WASHINGTON – Cisco Systems Inc. (CSCO) said on Tuesday authorities in Sweden had detained a person for stealing its source code, the basic instructions for the machines that direct Internet traffic around the globe.
"We are aware that a person has been detained in Sweden related to the IOS source code theft and are encouraged by this action," the San Jose, Calif., company said in a statement.
Swedish police have declined to say whether their investigation of a 16-year-old boy May 2004 incident that exposed the inner workings of Cisco's Internetworking Operating System, or IOS.
Police in Uppsala, a university town north of Stockholm, said on Tuesday they had been contacted by the Federal Bureau of Investigation (search) about a teenager already in trouble with the law in Sweden for allegedly hacking into university computers.
Swedish police said the teenager, whom they would not identify by name, had been questioned about hacker attacks on Uppsala University computers, but had not been arrested.
"We have not received any formal request from (U.S. authorities) to question or apprehend the 16-year-old," Uppsala police spokesman Christer Nordstrom said. "But I can confirm that there has been an exchange of information with the FBI."
Several supercomputer labs in April 2004 reported that computers connected to the high-speed TeraGrid (search) network had been breached.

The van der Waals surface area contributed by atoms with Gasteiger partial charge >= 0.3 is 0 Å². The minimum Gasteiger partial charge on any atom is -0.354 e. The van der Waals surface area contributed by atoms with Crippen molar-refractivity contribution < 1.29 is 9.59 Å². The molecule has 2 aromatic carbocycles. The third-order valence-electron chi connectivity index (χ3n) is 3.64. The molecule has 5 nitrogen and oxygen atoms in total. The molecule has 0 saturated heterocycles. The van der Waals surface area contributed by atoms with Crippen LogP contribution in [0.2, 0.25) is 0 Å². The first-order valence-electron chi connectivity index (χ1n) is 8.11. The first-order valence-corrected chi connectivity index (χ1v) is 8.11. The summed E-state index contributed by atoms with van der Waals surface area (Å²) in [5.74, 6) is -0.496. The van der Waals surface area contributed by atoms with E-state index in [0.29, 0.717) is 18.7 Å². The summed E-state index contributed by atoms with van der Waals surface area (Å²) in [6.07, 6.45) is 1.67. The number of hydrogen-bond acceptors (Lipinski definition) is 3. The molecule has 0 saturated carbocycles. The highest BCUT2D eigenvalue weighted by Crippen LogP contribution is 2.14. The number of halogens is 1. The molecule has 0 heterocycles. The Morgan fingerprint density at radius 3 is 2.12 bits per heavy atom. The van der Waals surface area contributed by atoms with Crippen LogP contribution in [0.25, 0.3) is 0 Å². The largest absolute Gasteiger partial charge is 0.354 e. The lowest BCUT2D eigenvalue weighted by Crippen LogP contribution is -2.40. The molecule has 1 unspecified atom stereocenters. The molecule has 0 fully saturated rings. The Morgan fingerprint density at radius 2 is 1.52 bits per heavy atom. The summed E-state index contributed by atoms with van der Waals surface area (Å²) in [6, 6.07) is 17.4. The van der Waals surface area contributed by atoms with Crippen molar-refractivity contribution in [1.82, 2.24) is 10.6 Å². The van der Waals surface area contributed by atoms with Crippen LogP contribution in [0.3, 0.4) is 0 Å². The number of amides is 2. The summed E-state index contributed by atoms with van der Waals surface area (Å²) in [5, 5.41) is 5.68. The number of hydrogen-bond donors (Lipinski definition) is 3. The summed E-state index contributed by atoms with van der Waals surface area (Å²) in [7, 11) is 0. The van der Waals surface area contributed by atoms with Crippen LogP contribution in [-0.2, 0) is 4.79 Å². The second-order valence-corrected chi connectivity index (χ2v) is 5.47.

A spokeswoman for the White Sands Missile Range (search) in New Mexico confirmed that the facility had experienced an intrusion around the time that Cisco reported its breach, but said no sensitive information was obtained.
"Basically, they got into some local weather forecasts," spokeswoman Monte Marlin said.
Source code, the underlying blueprint of computer software, determines how programs work. Companies like Microsoft Corp. (MSFT) zealously guard their source code because they consider it the lifeblood of their business.
Cisco said last May that portions of its IOS source code had been copied from its internal systems and posted on a foreign Web site for several days, where presumably other hackers could examine it closely for security flaws. The company said at the time that the breach would not put customers' equipment at risk.
The FBI said in a statement it had been working with authorities in Sweden and Great Britain to track down the culprit. "As a result of recent actions, the criminal activity appears to have stopped," it said.
Authorities in Great Britain arrested a 20-year-old man last September in connection with the Cisco hacking, but no charges have been filed.